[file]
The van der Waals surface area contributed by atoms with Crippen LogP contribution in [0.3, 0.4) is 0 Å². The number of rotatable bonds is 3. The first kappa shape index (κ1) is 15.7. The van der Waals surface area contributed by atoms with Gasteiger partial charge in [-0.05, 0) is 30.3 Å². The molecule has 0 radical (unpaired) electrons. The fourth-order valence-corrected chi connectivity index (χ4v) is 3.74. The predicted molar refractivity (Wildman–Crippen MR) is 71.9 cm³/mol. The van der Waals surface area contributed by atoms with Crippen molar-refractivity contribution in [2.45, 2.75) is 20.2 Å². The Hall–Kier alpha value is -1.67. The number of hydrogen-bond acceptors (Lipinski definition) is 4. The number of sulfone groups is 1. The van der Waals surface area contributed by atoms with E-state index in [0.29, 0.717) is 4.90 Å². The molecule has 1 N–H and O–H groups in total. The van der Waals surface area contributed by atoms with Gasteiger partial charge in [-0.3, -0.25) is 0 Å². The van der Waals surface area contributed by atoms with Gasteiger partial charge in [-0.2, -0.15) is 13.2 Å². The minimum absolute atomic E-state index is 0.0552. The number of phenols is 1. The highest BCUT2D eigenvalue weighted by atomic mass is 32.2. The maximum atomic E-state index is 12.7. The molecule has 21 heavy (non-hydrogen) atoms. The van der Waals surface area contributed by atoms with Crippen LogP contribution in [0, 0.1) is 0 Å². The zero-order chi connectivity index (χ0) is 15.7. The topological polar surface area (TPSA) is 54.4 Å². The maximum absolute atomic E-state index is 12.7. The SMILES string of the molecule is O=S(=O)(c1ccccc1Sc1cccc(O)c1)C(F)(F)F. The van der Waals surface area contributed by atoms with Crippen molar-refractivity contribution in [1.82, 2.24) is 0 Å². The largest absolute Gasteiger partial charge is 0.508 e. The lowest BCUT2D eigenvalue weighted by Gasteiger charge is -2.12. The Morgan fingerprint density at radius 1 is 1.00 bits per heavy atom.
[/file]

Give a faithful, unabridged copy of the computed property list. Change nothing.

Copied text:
The van der Waals surface area contributed by atoms with Crippen LogP contribution in [0.3, 0.4) is 0 Å². The number of rotatable bonds is 3. The first kappa shape index (κ1) is 15.7. The van der Waals surface area contributed by atoms with Gasteiger partial charge in [-0.05, 0) is 30.3 Å². The molecule has 0 radical (unpaired) electrons. The fourth-order valence-corrected chi connectivity index (χ4v) is 3.74. The predicted molar refractivity (Wildman–Crippen MR) is 71.9 cm³/mol. The van der Waals surface area contributed by atoms with Crippen molar-refractivity contribution in [2.45, 2.75) is 20.2 Å². The Hall–Kier alpha value is -1.67. The number of hydrogen-bond acceptors (Lipinski definition) is 4. The number of sulfone groups is 1. The van der Waals surface area contributed by atoms with E-state index in [0.29, 0.717) is 4.90 Å². The molecule has 1 N–H and O–H groups in total. The van der Waals surface area contributed by atoms with Gasteiger partial charge in [-0.3, -0.25) is 0 Å². The van der Waals surface area contributed by atoms with Gasteiger partial charge in [-0.2, -0.15) is 13.2 Å². The minimum absolute atomic E-state index is 0.0552. The number of phenols is 1. The highest BCUT2D eigenvalue weighted by atomic mass is 32.2. The maximum atomic E-state index is 12.7. The molecule has 21 heavy (non-hydrogen) atoms. The van der Waals surface area contributed by atoms with Crippen LogP contribution in [0, 0.1) is 0 Å². The zero-order chi connectivity index (χ0) is 15.7. The topological polar surface area (TPSA) is 54.4 Å². The maximum absolute atomic E-state index is 12.7. The SMILES string of the molecule is O=S(=O)(c1ccccc1Sc1cccc(O)c1)C(F)(F)F. The van der Waals surface area contributed by atoms with Crippen molar-refractivity contribution in [1.82, 2.24) is 0 Å². The largest absolute Gasteiger partial charge is 0.508 e. The lowest BCUT2D eigenvalue weighted by Gasteiger charge is -2.12. The Morgan fingerprint density at radius 1 is 1.00 bits per heavy atom.